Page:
When I first returned to running as an adult I went through a period of time when I didn’t think of myself as a “Runner.” I mean, real runners do stuff like races, right? Then I did some races and thought, “Well, I’m not really a runner, real runners do stuff like marathons.” Then I ran a marathon. “Well, that’s the last one, so I’m glad it was good. Guess I’ll go back to not being a runner.” Then I built a running website for my sister, a real runner. “But I’m not a serious runner like her. I’ve only done one marathon.” Then I ran another marathon. “Well, I’ve never won anything.” Then I won my age group in a 10k. You get the idea.
One day somewhere in there it became undeniable. I am a runner. A real runner. A serious runner. I’ve never won a race, I’m not elite, I’m not chasing down prize money, but I am a real, serious runner and it is obvious to everyone who meets me. Even though I am not training for anything, I am maintaining more than 25 miles per week. There is no longer any way for me to deny my status as “a runner.”
And somewhere along the way I realized I had gotten much better … drastically better … light-freaking-years-better at being a runner, and that I deserved the title. “How?” you may ask. “What’s your secret special sauce to becoming better?”
The truth is that, for me anyway, it was an accident. I didn’t have a lot of positive role models growing up. But after becoming part of the Salty Running community and writing alongside accomplished ultrarunners, track stars, supermoms, Olympic trials athletes, women I consider to be slightly superhuman and women I consider to be far more humble than they ought to be, I was exposed to the secret of getting better and managed to adopt it through social osmosis.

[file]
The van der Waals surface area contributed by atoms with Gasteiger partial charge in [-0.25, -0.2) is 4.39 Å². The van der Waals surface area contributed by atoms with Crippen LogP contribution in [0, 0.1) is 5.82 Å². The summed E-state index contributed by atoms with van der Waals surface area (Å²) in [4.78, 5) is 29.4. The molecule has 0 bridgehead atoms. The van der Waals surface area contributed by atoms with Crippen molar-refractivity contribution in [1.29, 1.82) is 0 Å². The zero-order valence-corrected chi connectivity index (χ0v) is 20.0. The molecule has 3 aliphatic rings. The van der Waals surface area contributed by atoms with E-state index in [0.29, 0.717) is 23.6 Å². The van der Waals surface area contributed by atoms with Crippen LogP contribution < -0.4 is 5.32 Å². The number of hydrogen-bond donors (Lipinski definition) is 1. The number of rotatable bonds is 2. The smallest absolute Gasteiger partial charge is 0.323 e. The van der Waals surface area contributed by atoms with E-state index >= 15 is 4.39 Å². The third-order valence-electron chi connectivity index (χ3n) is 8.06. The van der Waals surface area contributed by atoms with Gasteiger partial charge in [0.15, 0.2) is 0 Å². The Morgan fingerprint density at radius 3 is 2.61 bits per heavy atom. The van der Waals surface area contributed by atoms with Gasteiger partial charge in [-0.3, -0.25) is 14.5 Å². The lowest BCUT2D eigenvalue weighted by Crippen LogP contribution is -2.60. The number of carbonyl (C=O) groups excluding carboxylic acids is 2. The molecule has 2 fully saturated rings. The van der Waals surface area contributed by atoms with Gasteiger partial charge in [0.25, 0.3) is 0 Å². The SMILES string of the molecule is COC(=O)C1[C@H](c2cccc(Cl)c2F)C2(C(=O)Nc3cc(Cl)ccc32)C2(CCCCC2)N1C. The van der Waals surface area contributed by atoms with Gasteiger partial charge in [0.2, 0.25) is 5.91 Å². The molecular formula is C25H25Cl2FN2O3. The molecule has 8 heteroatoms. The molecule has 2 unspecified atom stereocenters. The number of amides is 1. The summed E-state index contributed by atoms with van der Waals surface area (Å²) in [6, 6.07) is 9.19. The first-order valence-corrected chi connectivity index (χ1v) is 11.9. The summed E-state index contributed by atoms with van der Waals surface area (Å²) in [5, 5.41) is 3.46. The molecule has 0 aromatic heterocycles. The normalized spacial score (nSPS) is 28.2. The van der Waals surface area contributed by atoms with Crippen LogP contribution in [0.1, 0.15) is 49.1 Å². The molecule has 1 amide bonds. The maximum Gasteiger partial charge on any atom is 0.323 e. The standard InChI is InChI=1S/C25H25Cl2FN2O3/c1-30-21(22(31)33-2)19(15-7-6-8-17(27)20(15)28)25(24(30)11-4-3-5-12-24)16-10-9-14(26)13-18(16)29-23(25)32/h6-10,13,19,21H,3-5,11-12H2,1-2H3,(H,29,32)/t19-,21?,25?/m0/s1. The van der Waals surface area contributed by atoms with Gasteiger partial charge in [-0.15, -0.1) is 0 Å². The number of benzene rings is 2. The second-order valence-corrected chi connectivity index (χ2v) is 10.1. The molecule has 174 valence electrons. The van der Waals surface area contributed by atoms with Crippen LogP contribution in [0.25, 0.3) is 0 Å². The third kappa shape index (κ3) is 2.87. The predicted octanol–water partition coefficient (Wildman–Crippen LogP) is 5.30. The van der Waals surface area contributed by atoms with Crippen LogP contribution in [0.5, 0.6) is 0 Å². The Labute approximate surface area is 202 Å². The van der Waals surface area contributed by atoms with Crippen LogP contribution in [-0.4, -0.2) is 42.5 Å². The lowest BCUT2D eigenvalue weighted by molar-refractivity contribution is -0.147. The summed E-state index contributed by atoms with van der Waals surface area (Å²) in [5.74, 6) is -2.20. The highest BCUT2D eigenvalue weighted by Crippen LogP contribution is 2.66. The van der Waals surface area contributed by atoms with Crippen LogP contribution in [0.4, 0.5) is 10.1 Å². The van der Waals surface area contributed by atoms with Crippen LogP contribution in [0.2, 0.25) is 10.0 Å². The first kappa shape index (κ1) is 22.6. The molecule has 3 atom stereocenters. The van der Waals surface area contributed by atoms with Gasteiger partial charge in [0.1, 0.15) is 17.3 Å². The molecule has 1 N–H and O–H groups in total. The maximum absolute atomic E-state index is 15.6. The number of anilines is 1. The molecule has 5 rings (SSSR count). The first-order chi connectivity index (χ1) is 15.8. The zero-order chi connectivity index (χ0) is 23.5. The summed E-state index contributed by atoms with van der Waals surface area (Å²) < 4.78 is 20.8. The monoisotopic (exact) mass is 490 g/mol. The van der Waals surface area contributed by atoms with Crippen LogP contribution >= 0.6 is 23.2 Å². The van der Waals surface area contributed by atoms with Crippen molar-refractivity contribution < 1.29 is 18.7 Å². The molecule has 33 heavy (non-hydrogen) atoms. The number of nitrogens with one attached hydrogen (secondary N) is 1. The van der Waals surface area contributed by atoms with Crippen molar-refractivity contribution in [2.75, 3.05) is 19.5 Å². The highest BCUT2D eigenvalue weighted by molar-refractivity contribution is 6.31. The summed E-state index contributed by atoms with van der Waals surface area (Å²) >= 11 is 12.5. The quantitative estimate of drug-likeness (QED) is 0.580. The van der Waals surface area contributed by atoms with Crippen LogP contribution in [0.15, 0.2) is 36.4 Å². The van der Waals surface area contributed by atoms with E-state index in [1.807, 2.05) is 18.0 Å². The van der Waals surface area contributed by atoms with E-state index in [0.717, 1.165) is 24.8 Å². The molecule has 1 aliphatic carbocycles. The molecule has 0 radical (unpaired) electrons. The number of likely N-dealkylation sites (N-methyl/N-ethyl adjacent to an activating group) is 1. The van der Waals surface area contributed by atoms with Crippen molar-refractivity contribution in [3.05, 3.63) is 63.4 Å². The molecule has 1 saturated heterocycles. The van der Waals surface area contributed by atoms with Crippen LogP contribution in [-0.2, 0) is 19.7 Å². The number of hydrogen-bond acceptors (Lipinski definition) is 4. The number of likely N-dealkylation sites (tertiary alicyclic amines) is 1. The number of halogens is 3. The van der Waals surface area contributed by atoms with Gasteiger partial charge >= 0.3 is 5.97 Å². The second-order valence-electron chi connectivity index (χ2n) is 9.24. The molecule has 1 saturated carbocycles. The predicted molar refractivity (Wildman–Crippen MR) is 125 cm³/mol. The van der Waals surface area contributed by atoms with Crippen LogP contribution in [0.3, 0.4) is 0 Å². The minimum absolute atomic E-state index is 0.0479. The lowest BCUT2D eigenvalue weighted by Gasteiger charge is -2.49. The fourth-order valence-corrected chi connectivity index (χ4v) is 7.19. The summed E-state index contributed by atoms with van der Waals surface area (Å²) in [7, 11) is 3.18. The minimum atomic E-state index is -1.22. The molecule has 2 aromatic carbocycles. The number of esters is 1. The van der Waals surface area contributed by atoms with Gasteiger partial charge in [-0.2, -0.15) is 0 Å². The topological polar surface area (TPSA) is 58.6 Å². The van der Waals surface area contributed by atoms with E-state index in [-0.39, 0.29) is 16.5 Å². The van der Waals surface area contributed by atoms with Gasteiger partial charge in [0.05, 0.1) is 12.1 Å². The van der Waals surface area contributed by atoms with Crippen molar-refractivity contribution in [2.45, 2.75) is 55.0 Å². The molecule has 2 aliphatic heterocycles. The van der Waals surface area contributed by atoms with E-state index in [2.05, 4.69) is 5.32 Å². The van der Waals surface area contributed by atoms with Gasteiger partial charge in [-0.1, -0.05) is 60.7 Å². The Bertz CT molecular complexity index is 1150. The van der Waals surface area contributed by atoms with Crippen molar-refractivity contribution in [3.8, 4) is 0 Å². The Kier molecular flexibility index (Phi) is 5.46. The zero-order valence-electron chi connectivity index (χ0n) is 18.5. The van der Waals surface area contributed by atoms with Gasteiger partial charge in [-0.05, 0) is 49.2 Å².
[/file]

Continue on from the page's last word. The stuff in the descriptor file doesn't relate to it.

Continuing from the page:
Are you ready? Here it is.
Do the f*cking work.
Yep, that’s it. Do the work. Get off your ass right now and give me 20. No, but seriously do 20 push ups right now followed by 20 crunches followed by 20 squats and throw in a 20 second plank. Put down the ice cream, Bertha and make sure you eat something green today. Push yourself harder than you planned to one day and make the next about active recovery. Make time for strength training. Do some motherf***ing yoga. Go to bed early. Then get out of bed, get on the GD treadmill or street or track or whatever surface you’ve got and do not bitch about the hills.
And when you’re done with that, read race reports and training logs from people who race better than you and take notes on their training and racing strategy. Watch videos of races to see people who are greater than you in action. If you want to compete, read race reports from your direct competitors if they write them. Study how others train. Study how winners think. Learn about different training plans. Try new things when the old things don’t work. Find a coach or a team if you need accountability. Make a plan, even if you’re in a holding pattern, and stick to it.
Does that sound overwhelming? Lucky for you, Salty Running is about motivating you to do the work, and we tell you about our own experiences so you can learn from the us (our successes and our failures). You might take a rest day, but on rest days you stretch, you strengthen, you learn. There is no such thing as a day off when you’re trying to be your best.
If that’s too hard for you, that is okay. We all have limitations, which is okay provide our expectations are realistic given our level of commitment. But if your performance is not what you desire, and you really really want it, do the work.
It’s not comfortable. It’s not always fun. But it does work.